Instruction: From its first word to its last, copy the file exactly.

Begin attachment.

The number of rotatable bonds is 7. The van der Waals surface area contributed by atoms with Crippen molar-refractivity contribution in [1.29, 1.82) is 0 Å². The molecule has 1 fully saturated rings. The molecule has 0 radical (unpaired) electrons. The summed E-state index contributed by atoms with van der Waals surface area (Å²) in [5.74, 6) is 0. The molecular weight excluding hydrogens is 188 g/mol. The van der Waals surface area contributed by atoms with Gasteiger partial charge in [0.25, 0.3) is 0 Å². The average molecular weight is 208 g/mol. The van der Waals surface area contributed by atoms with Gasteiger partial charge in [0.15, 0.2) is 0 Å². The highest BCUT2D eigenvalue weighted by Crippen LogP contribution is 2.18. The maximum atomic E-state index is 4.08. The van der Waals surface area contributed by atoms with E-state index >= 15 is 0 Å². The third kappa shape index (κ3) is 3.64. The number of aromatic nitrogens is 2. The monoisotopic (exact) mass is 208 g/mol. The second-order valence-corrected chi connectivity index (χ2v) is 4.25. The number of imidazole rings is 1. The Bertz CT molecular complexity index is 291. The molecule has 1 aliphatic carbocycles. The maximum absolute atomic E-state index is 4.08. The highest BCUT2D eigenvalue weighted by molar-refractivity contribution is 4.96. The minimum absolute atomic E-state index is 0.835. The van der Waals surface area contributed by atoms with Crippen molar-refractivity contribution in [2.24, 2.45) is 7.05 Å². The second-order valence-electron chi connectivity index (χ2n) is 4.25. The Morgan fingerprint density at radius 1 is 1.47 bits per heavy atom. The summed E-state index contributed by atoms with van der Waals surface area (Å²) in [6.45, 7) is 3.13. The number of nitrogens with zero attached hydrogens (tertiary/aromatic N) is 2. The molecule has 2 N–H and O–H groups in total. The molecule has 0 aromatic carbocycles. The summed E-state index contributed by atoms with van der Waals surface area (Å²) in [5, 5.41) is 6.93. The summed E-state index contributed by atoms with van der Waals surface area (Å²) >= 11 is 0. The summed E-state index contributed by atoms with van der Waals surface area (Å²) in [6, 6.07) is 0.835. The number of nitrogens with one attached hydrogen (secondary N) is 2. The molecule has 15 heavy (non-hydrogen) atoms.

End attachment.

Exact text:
The number of rotatable bonds is 7. The van der Waals surface area contributed by atoms with Crippen molar-refractivity contribution in [1.29, 1.82) is 0 Å². The molecule has 1 fully saturated rings. The molecule has 0 radical (unpaired) electrons. The summed E-state index contributed by atoms with van der Waals surface area (Å²) in [5.74, 6) is 0. The molecular weight excluding hydrogens is 188 g/mol. The van der Waals surface area contributed by atoms with Gasteiger partial charge in [0.25, 0.3) is 0 Å². The average molecular weight is 208 g/mol. The van der Waals surface area contributed by atoms with Gasteiger partial charge in [0.15, 0.2) is 0 Å². The highest BCUT2D eigenvalue weighted by Crippen LogP contribution is 2.18. The maximum atomic E-state index is 4.08. The van der Waals surface area contributed by atoms with E-state index >= 15 is 0 Å². The third kappa shape index (κ3) is 3.64. The number of aromatic nitrogens is 2. The monoisotopic (exact) mass is 208 g/mol. The second-order valence-corrected chi connectivity index (χ2v) is 4.25. The number of imidazole rings is 1. The Bertz CT molecular complexity index is 291. The molecule has 1 aliphatic carbocycles. The maximum absolute atomic E-state index is 4.08. The highest BCUT2D eigenvalue weighted by molar-refractivity contribution is 4.96. The minimum absolute atomic E-state index is 0.835. The van der Waals surface area contributed by atoms with Crippen molar-refractivity contribution in [2.24, 2.45) is 7.05 Å². The second-order valence-electron chi connectivity index (χ2n) is 4.25. The Morgan fingerprint density at radius 1 is 1.47 bits per heavy atom. The summed E-state index contributed by atoms with van der Waals surface area (Å²) in [6.45, 7) is 3.13. The number of nitrogens with zero attached hydrogens (tertiary/aromatic N) is 2. The molecule has 2 N–H and O–H groups in total. The molecule has 0 aromatic carbocycles. The summed E-state index contributed by atoms with van der Waals surface area (Å²) in [5, 5.41) is 6.93. The summed E-state index contributed by atoms with van der Waals surface area (Å²) >= 11 is 0. The summed E-state index contributed by atoms with van der Waals surface area (Å²) in [6, 6.07) is 0.835. The number of nitrogens with one attached hydrogen (secondary N) is 2. The molecule has 15 heavy (non-hydrogen) atoms.